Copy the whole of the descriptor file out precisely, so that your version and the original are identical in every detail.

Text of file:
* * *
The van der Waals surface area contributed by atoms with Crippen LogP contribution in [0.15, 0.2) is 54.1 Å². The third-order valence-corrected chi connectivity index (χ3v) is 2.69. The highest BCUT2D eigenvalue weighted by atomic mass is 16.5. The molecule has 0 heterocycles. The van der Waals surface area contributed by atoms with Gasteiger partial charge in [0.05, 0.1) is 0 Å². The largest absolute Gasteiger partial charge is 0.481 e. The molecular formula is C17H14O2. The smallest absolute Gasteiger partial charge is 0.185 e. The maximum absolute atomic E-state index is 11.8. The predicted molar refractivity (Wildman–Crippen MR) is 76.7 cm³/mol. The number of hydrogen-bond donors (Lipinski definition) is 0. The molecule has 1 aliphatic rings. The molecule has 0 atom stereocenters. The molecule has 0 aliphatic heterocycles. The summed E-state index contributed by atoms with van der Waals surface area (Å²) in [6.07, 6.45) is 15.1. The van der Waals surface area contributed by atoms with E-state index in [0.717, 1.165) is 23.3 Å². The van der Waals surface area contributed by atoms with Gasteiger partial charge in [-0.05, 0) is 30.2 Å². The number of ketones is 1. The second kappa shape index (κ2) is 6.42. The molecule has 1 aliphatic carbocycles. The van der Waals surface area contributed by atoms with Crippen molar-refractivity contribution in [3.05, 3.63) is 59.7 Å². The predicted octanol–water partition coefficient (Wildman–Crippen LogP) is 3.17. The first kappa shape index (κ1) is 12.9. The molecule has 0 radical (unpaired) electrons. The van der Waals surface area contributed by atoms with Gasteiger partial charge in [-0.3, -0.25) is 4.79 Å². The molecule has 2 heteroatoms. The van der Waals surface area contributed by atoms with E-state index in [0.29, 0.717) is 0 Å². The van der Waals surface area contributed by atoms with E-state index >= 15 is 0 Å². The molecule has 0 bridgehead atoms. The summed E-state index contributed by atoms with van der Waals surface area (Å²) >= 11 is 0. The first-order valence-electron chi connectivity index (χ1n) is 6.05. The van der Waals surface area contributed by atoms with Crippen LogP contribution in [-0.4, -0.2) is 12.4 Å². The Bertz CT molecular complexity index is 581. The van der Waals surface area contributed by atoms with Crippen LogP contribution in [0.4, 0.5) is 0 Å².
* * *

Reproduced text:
The van der Waals surface area contributed by atoms with Crippen LogP contribution in [0.15, 0.2) is 54.1 Å². The third-order valence-corrected chi connectivity index (χ3v) is 2.69. The highest BCUT2D eigenvalue weighted by atomic mass is 16.5. The molecule has 0 heterocycles. The van der Waals surface area contributed by atoms with Gasteiger partial charge in [0.05, 0.1) is 0 Å². The largest absolute Gasteiger partial charge is 0.481 e. The molecular formula is C17H14O2. The smallest absolute Gasteiger partial charge is 0.185 e. The maximum absolute atomic E-state index is 11.8. The predicted molar refractivity (Wildman–Crippen MR) is 76.7 cm³/mol. The number of hydrogen-bond donors (Lipinski definition) is 0. The molecule has 1 aliphatic rings. The molecule has 0 atom stereocenters. The molecule has 0 aliphatic heterocycles. The summed E-state index contributed by atoms with van der Waals surface area (Å²) in [6.07, 6.45) is 15.1. The van der Waals surface area contributed by atoms with E-state index in [0.717, 1.165) is 23.3 Å². The van der Waals surface area contributed by atoms with Gasteiger partial charge in [-0.05, 0) is 30.2 Å². The number of ketones is 1. The second kappa shape index (κ2) is 6.42. The molecule has 1 aliphatic carbocycles. The van der Waals surface area contributed by atoms with Crippen molar-refractivity contribution in [3.05, 3.63) is 59.7 Å². The predicted octanol–water partition coefficient (Wildman–Crippen LogP) is 3.17. The first kappa shape index (κ1) is 12.9. The molecule has 0 radical (unpaired) electrons. The van der Waals surface area contributed by atoms with Gasteiger partial charge in [-0.3, -0.25) is 4.79 Å². The molecule has 2 heteroatoms. The van der Waals surface area contributed by atoms with E-state index in [0.29, 0.717) is 0 Å². The van der Waals surface area contributed by atoms with E-state index >= 15 is 0 Å². The molecule has 0 bridgehead atoms. The summed E-state index contributed by atoms with van der Waals surface area (Å²) >= 11 is 0. The first-order valence-electron chi connectivity index (χ1n) is 6.05. The van der Waals surface area contributed by atoms with Crippen LogP contribution in [-0.4, -0.2) is 12.4 Å². The Bertz CT molecular complexity index is 581. The van der Waals surface area contributed by atoms with Crippen LogP contribution in [0.4, 0.5) is 0 Å².